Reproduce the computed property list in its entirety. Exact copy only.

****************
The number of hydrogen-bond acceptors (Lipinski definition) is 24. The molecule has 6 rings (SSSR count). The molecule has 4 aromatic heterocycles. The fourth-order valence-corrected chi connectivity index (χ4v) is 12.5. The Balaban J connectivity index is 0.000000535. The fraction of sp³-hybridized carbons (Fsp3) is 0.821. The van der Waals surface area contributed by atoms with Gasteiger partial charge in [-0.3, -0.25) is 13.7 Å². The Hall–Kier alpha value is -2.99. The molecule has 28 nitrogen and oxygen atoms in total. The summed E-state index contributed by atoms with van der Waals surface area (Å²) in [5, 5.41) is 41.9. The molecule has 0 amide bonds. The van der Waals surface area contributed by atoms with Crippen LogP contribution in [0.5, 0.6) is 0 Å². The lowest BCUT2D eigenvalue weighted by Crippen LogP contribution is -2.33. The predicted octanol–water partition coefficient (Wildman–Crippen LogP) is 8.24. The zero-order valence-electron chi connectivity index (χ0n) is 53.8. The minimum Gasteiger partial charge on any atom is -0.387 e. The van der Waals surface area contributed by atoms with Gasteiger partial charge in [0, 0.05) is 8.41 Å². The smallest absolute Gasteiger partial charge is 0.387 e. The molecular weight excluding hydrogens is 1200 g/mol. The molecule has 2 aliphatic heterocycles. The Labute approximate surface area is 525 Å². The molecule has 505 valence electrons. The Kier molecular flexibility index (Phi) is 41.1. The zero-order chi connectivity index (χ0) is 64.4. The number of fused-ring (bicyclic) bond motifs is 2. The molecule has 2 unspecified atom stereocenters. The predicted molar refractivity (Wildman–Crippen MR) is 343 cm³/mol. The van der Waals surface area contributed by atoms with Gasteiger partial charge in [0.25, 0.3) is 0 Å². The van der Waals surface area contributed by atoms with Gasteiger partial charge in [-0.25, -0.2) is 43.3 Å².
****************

The number of hydrogen-bond acceptors (Lipinski definition) is 24. The molecule has 6 rings (SSSR count). The molecule has 4 aromatic heterocycles. The fourth-order valence-corrected chi connectivity index (χ4v) is 12.5. The Balaban J connectivity index is 0.000000535. The fraction of sp³-hybridized carbons (Fsp3) is 0.821. The van der Waals surface area contributed by atoms with Gasteiger partial charge in [-0.3, -0.25) is 13.7 Å². The Hall–Kier alpha value is -2.99. The molecule has 28 nitrogen and oxygen atoms in total. The summed E-state index contributed by atoms with van der Waals surface area (Å²) in [5, 5.41) is 41.9. The molecule has 0 amide bonds. The van der Waals surface area contributed by atoms with Crippen LogP contribution in [0.5, 0.6) is 0 Å². The lowest BCUT2D eigenvalue weighted by Crippen LogP contribution is -2.33. The predicted octanol–water partition coefficient (Wildman–Crippen LogP) is 8.24. The zero-order valence-electron chi connectivity index (χ0n) is 53.8. The minimum Gasteiger partial charge on any atom is -0.387 e. The van der Waals surface area contributed by atoms with Gasteiger partial charge in [0, 0.05) is 8.41 Å². The smallest absolute Gasteiger partial charge is 0.387 e. The molecular weight excluding hydrogens is 1200 g/mol. The molecule has 2 aliphatic heterocycles. The Labute approximate surface area is 525 Å². The molecule has 505 valence electrons. The Kier molecular flexibility index (Phi) is 41.1. The zero-order chi connectivity index (χ0) is 64.4. The number of fused-ring (bicyclic) bond motifs is 2. The molecule has 2 unspecified atom stereocenters. The predicted molar refractivity (Wildman–Crippen MR) is 343 cm³/mol. The van der Waals surface area contributed by atoms with Gasteiger partial charge in [0.25, 0.3) is 0 Å². The van der Waals surface area contributed by atoms with Gasteiger partial charge in [-0.25, -0.2) is 43.3 Å².